Oumar Cherif Diop

Part Two: Domestic and International Issues and Actors
Chapter 4: Democratization and Post-Election Conflicts in Nigeria since Independence: A Historical Reconsideration
Oluwakemi Abiodun Adesina
Chapter 5: Incumbency as a Factor: Appropriation of State Security Resources and Electoral Governance in Nigeria
’Lai Olurode
Chapter 6: Religion and Political Activism in Egypt
Samy Gerges
Chapter 7: Democratization in Senegal: The Failure of the “Sopi” Revolution
Haluk B. Bingol and Richard Vengroff
Chapter 8: The Involution of Democracy in Lusophone West Africa
Brandon D. Lundy
Chapter 9: Conflict Analysis of the 2007 Post-election Violence in Kenya
Mara J. Roberts
Chapter 10: The French Press and Position on Post-Election Crisis in Côte d’Ivoire
Edoh Agbehonou
Chapter 11: United States Foreign Policy Responses to Africa’s Transition Conflicts
Andrew Ewoh

Part Three: Conflict Resolution Options
Chapter 12: Post-Election Conflict Resolution in Africa: Lessons from African Peace Paradigms
Abdul Karim Bangura
Chapter 13: An African Model? Conflict Management in Ghana’s 2008 Presidential Elections
Joseph Kingsley Adjei
Chapter 14: Lessons from South Africa’s Truth and Reconciliation Commission (TRC) for Managing Africa’s Conflicts
Edward L. Mienie
Chapter 15: Could Forgiveness and Amnesty Be a Panacea to Kenya’s Post-Election Conflict Era?
Joseph W. Nasongo, Lydiah L. M. Wamocha, and Judith S. K. Achoka
Chapter 16: Establishing Electoral Conflict Management Panels: A Case Study of South Africa
Ilona Tip
Chapter 17: Post-Electoral Conflict in la Côte d’Ivoire: Road Map to Peace
Sarah O. Danso

Democratization unfolds in three logical phases: ‘democratic opening’ which is marked by the collapse of an authoritarian regime; ‘democratic transition’ which is usually associated with the conduct of a credible election, and; ‘democratic consolidation’ evidenced by the entrenchment of democratic ethos of fairly permanent basis. The provocative and innovative papers in this book present Africa as a continent caught in seemingly perpetual ‘democratic transition’; it is a continent lacking in strong capacity to consolidate democratic governance. Departing remarkably from the synchronic analyses of the past, the publication adopts a diachronic approach in reviewing the factors responsible for this problem and the efforts being made to deal with the disturbing situations. In particular, the book interrogates the adversarial and non-adversarial strategies for managing the problems associated with democratic transitions in the continent. These well treated issues take us to the heart of a major factor in contemporary Africa’s underdevelopment. A key lesson from the publication is that as long as Africa fails to arrive at actionable strategies for managing its election disputes, it would continue to be a battle ground for domestic and international conflict entrepreneurs. Suggestions are made on how to improve the situation. This makes the book to be of significant academic and policy interest. Students of peace and conflict studies, political science, history, sociology and development workers would find the book to be extremely useful.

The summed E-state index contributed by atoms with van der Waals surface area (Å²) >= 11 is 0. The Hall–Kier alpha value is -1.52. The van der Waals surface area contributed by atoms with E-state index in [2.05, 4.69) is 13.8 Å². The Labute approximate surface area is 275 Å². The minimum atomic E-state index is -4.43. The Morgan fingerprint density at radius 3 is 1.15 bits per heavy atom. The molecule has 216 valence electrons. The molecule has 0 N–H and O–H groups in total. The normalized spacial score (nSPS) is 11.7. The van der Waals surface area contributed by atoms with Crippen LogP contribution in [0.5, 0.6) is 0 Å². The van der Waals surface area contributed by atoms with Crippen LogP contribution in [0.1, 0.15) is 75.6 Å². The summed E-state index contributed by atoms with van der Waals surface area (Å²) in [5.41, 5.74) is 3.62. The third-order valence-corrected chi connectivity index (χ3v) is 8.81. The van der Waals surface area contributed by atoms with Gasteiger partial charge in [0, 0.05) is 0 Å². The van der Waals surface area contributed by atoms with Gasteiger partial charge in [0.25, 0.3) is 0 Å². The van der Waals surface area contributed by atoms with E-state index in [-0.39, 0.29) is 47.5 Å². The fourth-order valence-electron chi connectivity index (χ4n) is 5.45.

Isaac Olawale Albert, director, Institute of African Studies, University of Ibadan, Nigeria and board chairman, Society for Peace Studies and Practice